Labor Department says 1,600 in Hawaii in danger of losing jobless benefits
Advertiser Staff, Wire Reports
The U.S. Labor Department says that about 1,600 people in Hawaii will lose their unemployment benefits in the coming days if Congress fails to extend them.
In releasing a state-by-state projection, the Labor Department says an estimated 400,000 unemployed Americans will lose benefits in the first weeks of this month.
The announcement comes as Sen. Jim Bunning, R-Ky., again blocked the Senate from extending unemployment and health insurance subsidies for the jobless.
Bunning today rejected a request by Maine Sen. Susan Collins, a fellow Republican, to pass a 30-day extension of jobless benefits and other expired measures. The measure would also extend highway programs and prevent a big cut in Medicare payments to doctors.
Bunning has been single-handedly blocking the stopgap legislation since Thursday, to the increasing discomfort of Republicans like Collins.
Collins said 500 people from her state would lose their unemployment benefits this week, while doctors will soon have to absorb 21 percent cuts in their Medicare reimbursements.
Bunning said again today that he opposed the extension because it would add $10 billion to the budget deficit, and he attacked Democrats for abandoning promises to pay for legislation instead of contributing to a budget deficits projected to hit almost $1.6 trillion this year. Bunning proposes to pay for the extension with unspent money from last year’s massive economic recovery package.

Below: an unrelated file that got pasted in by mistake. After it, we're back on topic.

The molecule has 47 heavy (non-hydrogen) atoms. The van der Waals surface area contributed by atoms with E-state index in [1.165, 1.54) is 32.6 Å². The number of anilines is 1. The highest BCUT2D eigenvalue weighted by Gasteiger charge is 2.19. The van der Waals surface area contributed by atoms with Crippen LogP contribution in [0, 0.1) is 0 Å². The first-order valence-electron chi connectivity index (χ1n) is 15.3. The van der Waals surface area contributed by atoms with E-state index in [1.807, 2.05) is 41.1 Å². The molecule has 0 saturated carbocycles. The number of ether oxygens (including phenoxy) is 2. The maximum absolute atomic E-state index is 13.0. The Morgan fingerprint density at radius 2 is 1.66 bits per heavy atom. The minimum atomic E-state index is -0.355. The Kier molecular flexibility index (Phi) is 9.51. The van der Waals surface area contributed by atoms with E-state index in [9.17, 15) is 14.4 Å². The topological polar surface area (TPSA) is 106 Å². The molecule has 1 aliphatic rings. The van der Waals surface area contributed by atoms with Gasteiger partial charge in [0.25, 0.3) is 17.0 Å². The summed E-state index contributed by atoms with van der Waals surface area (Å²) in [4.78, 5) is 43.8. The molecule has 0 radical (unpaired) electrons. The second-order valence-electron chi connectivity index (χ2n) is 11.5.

Democrats want to pass the measure with the unanimous permission of all senators, a common tactic to speed non-controversial measures through the notoriously balky Senate. Otherwise it could take almost a week to slog through the procedural steps required to take up the measure and defeat Bunning’s filibuster.
Bunning is retiring from the Senate at the end of the current session, which gives fellow party members little leverage to try to force him to change his mind. Bunning also has been feuding with his home state colleague, GOP Leader Mitch McConnell, who privately urged him to retire rather than risk losing the seat to Democrats.
The Associated Press contributed to this report
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